British MP Keith Vaz stands down as head of committee after newspaper allegations

Mr Vaz said "those who hold others to account must themselves be accountable"

British MP Keith Vaz stands down as head of committee after newspaper allegations

Keith Vaz MP. Image: PA / PA Archive/Press Association Images

British MP Keith Vaz has stood down as chairman of a parliamentary commission in the wake of newspaper allegations, saying: "Those who hold others to account must themselves be accountable."

The Leicester East MP is due to meet colleagues later following newspaper reports he paid two male escorts for sex.

Mr Vaz, who has publicly apologised to his wife and children for the "hurt and distress" caused, had been under pressure to quit the powerful home affairs select committee, whose members were threatening a vote of no confidence in Mr Vaz if he did not resign.

The Labour MP, who emerged smiling as he left his London home, said in a statement it was in the "best interest" of the committee for it to conduct its business "without any distractions".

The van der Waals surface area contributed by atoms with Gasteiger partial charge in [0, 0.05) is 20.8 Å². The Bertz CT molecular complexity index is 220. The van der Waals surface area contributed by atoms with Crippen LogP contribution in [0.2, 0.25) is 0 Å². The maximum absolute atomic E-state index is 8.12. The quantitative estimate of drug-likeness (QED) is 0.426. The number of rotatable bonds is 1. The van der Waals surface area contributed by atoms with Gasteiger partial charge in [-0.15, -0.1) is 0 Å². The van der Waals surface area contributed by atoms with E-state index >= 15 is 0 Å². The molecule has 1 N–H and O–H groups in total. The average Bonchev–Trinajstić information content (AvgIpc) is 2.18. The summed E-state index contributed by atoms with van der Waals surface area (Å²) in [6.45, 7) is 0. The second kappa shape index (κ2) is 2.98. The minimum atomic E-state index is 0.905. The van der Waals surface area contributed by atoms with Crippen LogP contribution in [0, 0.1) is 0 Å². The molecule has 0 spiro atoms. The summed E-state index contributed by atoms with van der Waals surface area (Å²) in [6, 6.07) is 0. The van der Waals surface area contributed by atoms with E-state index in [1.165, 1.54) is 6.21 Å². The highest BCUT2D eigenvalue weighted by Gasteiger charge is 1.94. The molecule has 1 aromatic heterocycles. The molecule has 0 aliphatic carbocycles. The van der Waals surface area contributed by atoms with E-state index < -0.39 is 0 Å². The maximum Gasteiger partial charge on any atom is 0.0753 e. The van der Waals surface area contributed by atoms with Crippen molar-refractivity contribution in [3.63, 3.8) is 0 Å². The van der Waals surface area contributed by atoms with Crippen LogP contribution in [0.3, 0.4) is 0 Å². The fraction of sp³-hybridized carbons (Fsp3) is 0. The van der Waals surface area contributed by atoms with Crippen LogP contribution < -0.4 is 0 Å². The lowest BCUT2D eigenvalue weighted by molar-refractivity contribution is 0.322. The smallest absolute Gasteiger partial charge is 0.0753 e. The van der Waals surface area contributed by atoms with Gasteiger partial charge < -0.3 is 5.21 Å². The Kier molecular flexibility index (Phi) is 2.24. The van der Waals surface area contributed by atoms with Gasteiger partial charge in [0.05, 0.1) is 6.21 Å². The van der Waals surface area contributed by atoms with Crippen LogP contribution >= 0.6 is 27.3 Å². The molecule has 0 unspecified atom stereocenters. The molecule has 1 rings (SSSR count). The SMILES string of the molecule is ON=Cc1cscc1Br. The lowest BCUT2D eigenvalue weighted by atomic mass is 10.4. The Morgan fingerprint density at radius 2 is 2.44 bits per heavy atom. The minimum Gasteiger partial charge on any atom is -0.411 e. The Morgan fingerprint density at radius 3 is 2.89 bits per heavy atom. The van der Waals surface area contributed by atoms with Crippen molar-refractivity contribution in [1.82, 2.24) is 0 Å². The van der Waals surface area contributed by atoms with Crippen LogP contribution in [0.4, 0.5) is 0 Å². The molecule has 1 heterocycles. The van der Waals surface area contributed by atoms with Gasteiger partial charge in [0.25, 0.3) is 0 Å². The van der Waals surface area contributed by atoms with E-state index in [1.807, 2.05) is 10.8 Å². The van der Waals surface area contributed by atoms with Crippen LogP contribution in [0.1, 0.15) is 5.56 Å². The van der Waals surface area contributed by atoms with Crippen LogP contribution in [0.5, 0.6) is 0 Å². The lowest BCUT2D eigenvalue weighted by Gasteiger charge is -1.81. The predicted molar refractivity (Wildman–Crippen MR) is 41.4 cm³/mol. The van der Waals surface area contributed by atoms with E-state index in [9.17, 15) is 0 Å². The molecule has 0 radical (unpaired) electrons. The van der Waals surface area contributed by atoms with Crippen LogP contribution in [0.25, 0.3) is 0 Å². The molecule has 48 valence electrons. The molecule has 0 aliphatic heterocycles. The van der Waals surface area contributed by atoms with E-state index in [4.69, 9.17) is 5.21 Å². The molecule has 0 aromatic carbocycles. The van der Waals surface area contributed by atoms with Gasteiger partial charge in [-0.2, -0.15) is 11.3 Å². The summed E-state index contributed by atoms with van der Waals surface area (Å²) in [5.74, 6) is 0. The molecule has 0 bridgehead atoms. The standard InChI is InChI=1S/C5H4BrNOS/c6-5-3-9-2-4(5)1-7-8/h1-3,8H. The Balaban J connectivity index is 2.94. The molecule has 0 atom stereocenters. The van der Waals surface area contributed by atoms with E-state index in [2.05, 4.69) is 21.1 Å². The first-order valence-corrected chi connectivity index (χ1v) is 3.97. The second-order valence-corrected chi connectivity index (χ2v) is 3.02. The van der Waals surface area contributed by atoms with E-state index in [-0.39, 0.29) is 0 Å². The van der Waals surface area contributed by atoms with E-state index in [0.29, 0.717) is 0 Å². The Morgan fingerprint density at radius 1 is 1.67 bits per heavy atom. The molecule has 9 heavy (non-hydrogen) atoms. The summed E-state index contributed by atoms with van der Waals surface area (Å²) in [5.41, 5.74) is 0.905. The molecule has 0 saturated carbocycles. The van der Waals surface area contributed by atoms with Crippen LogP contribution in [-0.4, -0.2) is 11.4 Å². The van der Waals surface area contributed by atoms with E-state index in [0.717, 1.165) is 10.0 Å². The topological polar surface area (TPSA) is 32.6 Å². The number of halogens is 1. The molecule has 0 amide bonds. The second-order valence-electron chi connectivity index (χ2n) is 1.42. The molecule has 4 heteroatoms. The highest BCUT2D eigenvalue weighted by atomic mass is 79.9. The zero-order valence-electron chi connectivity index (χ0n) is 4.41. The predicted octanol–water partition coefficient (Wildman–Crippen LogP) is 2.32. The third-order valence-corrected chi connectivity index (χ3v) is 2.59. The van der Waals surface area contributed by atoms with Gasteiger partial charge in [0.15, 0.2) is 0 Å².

"This is my decision, and mine alone, and my first consideration has been the effect of recent events on my family," he said.

He still faces a possible investigation by the House of Commons' sleaze watchdog over the allegations.

The high-profile politician returned to work on Monday and asked questions in the chamber about terror suspects who have fled Britain to join Islamic State, as well as the war in Yemen where he was born.

Mr Vaz is alleged to have met the escorts at a flat he owns near his family home in north London last month, according to the Sunday Mirror.

It also claimed money was paid into an account used by one of the escorts by a man linked to a charity set up by the MP.

There is no suggestion the payment was made by the charity or that its money was involved.

The Sunday Mirror also reported Mr Vaz offered to pay for a Class A drug and discussed using the party drug "poppers".

The home affairs select committee is considering a review of prostitution laws. Mr Vaz also opposed government attempts to criminalise poppers.

British Labour leader Jeremy Corbyn has indicated there is no need for Mr Vaz to stand down from the party.

He stated: "Well, he hasn't committed any crime that I know of. As far as I'm aware it is a private matter, and I will obviously be talking to Keith."

Prime Minister Theresa May said voters must be able to have "confidence" in their politicians, adding: "What Keith does is for Keith, and any decisions he wishes to make are for him".